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Tropical Cyclone Gombe claims lives and increases vulnerability in Malawi

Seven people have been reported dead, and hundreds more displaced by Tropical Cyclone Gombe, according to disaster management officials in Malawi. The storm has also claimed 11 lives in neighbouring Mozambique.

Houses have and continue to collapse, with hundreds of hectares of maize and other crops washed away. So far, search and rescue teams have been deployed in the highly affected districts of Mulanje, Chikwawa and Nsanje.

A preliminary report released by Spokesperson of the Malawi’s Department of Disaster Management Affairs, Chipiliro Khamula, states that 10 districts, mostly in the southern region, have been affected by the tropical cyclone.

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Children walk through a maize field destroyed by Tropical Cyclone Gombe.

 

“The Machinga district council reports that a 78-year-old man has died after being hit by a collapsing wall...The very same council also reports that a 49-year-old woman, her 32-year-old daughter and her two-year-old grandson have been washed away when they were trying to cross the flooded Namandanje River, in TA Liwonde”, said Khamula's report.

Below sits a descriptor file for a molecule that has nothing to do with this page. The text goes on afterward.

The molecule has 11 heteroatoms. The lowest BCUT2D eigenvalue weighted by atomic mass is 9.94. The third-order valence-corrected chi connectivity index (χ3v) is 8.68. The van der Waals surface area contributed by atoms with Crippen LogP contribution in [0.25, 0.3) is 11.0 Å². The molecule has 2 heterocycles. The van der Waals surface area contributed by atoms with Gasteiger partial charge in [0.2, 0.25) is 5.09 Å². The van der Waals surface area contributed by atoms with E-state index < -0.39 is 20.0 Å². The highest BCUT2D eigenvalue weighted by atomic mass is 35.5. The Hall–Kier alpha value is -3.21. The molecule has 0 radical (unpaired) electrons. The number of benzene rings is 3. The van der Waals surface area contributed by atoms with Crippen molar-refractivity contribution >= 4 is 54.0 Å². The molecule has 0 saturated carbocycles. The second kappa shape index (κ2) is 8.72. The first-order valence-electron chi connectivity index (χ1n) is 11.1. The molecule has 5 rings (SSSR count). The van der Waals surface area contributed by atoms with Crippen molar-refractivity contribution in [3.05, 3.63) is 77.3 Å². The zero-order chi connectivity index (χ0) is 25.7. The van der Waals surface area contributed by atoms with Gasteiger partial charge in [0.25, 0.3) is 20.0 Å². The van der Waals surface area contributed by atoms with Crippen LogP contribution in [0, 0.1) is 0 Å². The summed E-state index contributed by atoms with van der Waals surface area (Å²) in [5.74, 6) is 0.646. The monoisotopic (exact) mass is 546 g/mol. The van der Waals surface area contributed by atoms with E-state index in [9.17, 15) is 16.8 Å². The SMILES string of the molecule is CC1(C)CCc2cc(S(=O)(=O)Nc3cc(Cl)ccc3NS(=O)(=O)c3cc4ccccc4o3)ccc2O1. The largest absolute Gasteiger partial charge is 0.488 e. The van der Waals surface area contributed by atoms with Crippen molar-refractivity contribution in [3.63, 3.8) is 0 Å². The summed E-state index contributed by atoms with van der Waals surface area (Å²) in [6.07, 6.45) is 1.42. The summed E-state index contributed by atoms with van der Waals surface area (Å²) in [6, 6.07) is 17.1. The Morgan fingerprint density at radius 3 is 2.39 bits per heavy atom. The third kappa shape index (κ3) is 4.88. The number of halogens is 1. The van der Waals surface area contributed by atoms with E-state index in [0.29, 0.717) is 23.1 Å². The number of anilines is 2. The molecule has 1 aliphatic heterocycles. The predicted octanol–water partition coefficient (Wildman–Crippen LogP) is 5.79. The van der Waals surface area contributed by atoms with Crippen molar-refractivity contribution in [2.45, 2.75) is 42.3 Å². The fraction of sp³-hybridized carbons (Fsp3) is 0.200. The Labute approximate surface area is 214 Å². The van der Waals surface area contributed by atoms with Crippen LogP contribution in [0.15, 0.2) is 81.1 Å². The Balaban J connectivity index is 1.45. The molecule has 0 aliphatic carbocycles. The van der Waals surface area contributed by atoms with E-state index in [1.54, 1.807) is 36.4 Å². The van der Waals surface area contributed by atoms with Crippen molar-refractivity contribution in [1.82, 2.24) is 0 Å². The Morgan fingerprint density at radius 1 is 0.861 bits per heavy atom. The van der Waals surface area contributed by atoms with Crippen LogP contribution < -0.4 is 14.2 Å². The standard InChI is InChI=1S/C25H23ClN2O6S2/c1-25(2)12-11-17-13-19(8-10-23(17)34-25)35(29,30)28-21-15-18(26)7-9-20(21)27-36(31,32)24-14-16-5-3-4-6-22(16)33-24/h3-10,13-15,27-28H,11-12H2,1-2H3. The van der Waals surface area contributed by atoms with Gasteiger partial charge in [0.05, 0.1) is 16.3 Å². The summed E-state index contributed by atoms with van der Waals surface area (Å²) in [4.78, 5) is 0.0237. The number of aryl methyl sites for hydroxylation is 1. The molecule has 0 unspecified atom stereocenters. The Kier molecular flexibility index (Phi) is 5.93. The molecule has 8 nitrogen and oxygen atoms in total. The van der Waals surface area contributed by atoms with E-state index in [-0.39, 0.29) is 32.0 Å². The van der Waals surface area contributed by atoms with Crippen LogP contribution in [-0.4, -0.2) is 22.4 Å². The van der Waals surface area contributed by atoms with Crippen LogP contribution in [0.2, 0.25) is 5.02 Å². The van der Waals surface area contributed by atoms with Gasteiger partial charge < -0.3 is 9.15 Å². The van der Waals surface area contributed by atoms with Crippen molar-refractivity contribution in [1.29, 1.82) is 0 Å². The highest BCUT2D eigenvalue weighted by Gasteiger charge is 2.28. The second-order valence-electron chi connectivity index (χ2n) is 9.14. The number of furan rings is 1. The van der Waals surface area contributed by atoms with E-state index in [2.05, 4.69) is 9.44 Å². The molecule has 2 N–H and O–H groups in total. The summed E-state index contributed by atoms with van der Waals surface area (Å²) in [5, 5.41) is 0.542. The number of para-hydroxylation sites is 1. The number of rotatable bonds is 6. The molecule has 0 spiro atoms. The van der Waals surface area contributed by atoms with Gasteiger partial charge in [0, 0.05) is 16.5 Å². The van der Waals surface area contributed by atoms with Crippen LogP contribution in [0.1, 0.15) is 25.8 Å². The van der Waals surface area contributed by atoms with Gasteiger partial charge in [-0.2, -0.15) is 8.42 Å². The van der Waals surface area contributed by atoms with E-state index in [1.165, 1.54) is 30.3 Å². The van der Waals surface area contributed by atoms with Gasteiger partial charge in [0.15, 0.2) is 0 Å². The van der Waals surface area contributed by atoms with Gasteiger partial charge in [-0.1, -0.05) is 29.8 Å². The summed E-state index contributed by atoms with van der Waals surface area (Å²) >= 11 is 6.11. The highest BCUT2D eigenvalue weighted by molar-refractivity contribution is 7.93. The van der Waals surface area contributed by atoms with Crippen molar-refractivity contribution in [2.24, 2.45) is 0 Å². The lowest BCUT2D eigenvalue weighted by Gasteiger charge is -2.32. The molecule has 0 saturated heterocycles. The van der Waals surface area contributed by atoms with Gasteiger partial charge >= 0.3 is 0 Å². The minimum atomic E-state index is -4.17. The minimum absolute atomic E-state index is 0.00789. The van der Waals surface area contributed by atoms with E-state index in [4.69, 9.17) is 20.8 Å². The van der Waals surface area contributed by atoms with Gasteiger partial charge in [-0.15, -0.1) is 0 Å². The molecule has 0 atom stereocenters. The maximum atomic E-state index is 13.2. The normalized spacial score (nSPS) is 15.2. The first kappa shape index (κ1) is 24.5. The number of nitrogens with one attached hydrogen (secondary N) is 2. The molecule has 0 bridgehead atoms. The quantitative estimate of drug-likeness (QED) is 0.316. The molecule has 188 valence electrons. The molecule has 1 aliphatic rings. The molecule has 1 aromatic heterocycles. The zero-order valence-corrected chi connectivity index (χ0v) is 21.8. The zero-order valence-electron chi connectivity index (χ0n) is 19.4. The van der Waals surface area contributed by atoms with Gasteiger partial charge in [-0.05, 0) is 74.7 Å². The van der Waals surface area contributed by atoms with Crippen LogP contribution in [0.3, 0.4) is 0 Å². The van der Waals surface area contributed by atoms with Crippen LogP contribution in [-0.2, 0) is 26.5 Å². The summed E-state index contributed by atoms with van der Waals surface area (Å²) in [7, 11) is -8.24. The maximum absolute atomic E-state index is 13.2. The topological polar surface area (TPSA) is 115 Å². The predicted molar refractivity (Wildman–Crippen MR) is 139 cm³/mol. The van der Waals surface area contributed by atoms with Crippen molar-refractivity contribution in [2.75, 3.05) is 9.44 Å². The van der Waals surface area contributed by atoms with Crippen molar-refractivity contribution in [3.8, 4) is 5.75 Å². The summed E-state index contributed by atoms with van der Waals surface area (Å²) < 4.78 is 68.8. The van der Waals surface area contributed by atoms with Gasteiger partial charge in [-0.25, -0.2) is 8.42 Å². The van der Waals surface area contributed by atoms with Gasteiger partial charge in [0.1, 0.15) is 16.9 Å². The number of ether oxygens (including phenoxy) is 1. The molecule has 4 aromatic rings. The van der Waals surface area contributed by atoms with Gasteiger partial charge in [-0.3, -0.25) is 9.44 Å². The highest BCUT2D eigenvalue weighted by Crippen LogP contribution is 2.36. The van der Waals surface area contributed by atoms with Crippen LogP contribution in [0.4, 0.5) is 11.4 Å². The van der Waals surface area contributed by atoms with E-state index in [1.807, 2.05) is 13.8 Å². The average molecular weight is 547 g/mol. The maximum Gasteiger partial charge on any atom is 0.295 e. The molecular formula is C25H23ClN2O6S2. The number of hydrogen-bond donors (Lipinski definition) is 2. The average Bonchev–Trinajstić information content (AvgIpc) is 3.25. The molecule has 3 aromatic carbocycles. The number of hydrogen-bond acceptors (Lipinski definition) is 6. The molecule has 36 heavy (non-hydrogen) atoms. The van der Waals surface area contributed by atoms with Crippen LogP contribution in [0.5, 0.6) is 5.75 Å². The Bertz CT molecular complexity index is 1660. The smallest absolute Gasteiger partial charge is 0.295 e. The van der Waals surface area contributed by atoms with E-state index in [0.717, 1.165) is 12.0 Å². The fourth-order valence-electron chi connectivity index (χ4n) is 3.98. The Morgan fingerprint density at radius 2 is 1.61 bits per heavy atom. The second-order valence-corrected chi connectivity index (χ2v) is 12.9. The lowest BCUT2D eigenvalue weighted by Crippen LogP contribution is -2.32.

The report further pointed out that in Mulanje district, a police station, the local revenue authority offices and an immigration office at the border with Mozambique have been submerged and their operations momentarily suspended. In addition, the Chikwawa-Nsanje Road has been cut off in the Chikwawa District, making the Nsanje District inaccessible by road. Recently, the road was also cut off by flooding induced by Tropical Storm Ana.

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The more recent flooding comes barely a month after Malawi started to recuperate from the effects of Tropical Storm Ana which hit Malawi late in January, affecting more than 900,000 people in 17 of the country's 28 districts. 

According to World Vision, the current flooding exacerbates suffering for children, women and all people who were already struggling. “With the disaster hitting a majority of the same communities that were affected by Storm Ana, it is total damage”, notes World Vision's Interim Response Manager for Malawi, Sobhuza Sibande. “What it means is that every little thing that remained; be it food, crops, or a part of the house, these are all gone. And we fear for the children and communities as a whole."

Sibande further fears that this may as well signal a long and protracted hunger crisis coming ahead due to the damage to the remaining crops that survived Storm Ana.

World Vision declared an emergency after Storm Ana hit in January. So far, we have reached more than 60,000 people with food (maize flour and relish) and non-food items such as tents and plastic paper for shelter construction, and granular chlorine for water treatment.